Some of the best and the brightest among Eagle scholars again proved to have the right stuff in aiming for the stars and outdistancing elite students.
For the third time in five years, St. Thomas occupies an exclusive orbit – advancing one of its four teams to compete in the Team America Rocketry Challenge (TARC) National Final, the world’s largest student rocket contest.
Seniors Luis Reyes, Ben Lauckner, Zachary Bryant, Evan Benavides, Al Davis, and junior Joe Anton brought scientific and mathematical principles to life as they designed, built, and launched custom-made model rockets to meet rigorous predetermined demands. They’ll now travel to Rockdale on June 12 with the chance to win a share of $100,000 in scholarships and prizes.
The 2021 National Fly-Off is an extension of last year’s COVID-19 interrupted competition with the finals staged at 11 regional sites, rather than the traditional setting in Manassas, Virginia. St. Thomas is one of only two Houston schools and 12 from Texas among the 100 teams from 27 states and the U.S. Virgin Islands contending next month for the title of National Champion.
“I always hold great pride when our students achieve at these superior levels. But I’m particularly thrilled for this group and everyone involved in our program given the obvious restrictions and burdens during the pandemic,” science faculty member Dr. Pete Nordloh says.
“For the seniors, this was their last opportunity and they made the most of it to qualify. Teamwork and dedication were essential and our collective commitment was genuinely impressive. We had 40 students involved and every week everyone was attending and ready to contribute. We proceeded safely with everyone enthusiastic and engaged. There’s a tremendous satisfaction for all that was accomplished.”
Nordloh collaborated with Dr. Ed Marintsch (emeritus) to ignite passion for rocket engineering, concepts, assembly, and work with real materials. The two inspired, mentored, and navigated the school’s 11th trip to the National Finals. St. Thomas overcame enormous odds presented by the coronavirus outbreak and the closure of the traditional launch site at Johnson Space Center to again represent Space City in a national forum.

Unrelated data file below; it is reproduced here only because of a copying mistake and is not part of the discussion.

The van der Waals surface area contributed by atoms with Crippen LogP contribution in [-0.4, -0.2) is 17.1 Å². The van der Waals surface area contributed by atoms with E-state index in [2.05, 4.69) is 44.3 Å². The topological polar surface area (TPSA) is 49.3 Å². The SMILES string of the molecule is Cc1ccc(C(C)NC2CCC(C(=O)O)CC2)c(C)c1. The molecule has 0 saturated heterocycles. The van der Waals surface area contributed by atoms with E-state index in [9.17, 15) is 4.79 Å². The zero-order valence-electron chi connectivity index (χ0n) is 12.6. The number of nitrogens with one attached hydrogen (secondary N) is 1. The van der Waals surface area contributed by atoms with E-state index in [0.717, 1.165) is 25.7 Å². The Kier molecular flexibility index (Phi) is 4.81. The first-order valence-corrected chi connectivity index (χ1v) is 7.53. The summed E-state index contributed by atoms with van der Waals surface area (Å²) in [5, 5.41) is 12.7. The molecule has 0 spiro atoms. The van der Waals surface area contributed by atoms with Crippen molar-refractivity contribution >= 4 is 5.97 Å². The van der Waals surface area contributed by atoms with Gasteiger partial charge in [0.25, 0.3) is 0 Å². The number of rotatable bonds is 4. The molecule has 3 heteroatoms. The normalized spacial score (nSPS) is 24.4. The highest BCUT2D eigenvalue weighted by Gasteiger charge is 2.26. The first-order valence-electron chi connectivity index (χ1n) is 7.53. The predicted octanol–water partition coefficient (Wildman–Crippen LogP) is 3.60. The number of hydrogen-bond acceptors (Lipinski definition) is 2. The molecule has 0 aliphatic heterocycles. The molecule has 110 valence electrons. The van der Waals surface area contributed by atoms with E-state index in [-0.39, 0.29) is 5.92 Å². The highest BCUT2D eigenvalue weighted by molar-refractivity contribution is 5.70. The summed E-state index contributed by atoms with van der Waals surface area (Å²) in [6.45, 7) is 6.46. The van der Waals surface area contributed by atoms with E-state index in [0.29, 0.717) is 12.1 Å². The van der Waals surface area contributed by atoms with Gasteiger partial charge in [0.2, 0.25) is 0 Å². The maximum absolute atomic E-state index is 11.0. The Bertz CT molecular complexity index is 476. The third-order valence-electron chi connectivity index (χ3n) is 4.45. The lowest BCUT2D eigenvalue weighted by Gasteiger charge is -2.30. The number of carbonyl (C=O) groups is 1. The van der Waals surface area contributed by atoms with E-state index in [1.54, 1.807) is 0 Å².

“The first challenge once we returned to campus was how to meet safely within the COVID protocols,” Nordloh says. “Then where do we launch. Ed suggested an internal competition. We crafted smaller rocket versions for 200 feet elevation. That introduced our group to software and basic design. We used the neighboring property adjacent to the Joplin Campus to test, and that effort was wildly successful because we had authentic active student participation. We were one of the few clubs that were actually meeting.”
Once the collective mission returned to TARC rocketry, the Eagles had to upgrade their intent to out-thinking and out-flying their fellow competitors – structures, propulsion, avionics, and recovery.
Tripoli Houston, a high-powered rocket club that routinely pushes 17,000 feet in altitude, conducts launches at the Hearne Municipal Airport outside of College Station. Nordloh and Marintsch became interested in Tripoli’s recently debuted second site near Santa Fe as an option to host St. Thomas’s preliminary efforts.
“It’s literally five miles off the paved road in a rice field,” Nordloh says. “They graciously provided space more than a half dozen times and for our qualifying flights. Their generosity was above and beyond what we could have imagined and was invaluable to our being successful.”
The TARQUE contest rules and scoring parameters change every cycle to summon ingenuity and encourage a fresh approach to execution. This year teams were required to safely carry a payload of one raw egg to three different altitude and time goals. With their first flight goal and qualification flights done, teams had to fly to 775 feet within 39 to 42 seconds, and then to 825 feet within 41 to 44 seconds at the National Finals.
“While the American Rocketry Challenge may look different this year, it continues to be a bright spark of inspiration for future STEM leaders and the aerospace and defense industry,” says Aerospace Industries Association President and CEO Eric Fanning.
St. Thomas Rocketry has now reached TARC 11 times in 18 years, an event that originally began as a celebration of the 100th anniversary of the Wright Brothers’ first flight and quickly morphed through overwhelming demand into an annual exercise to promote future scientists and engineers.
In 2005, St. Thomas finished 13th at nationals and its fifth-place result in 2009 enabled the team to work on a year-long student initiative with NASA.
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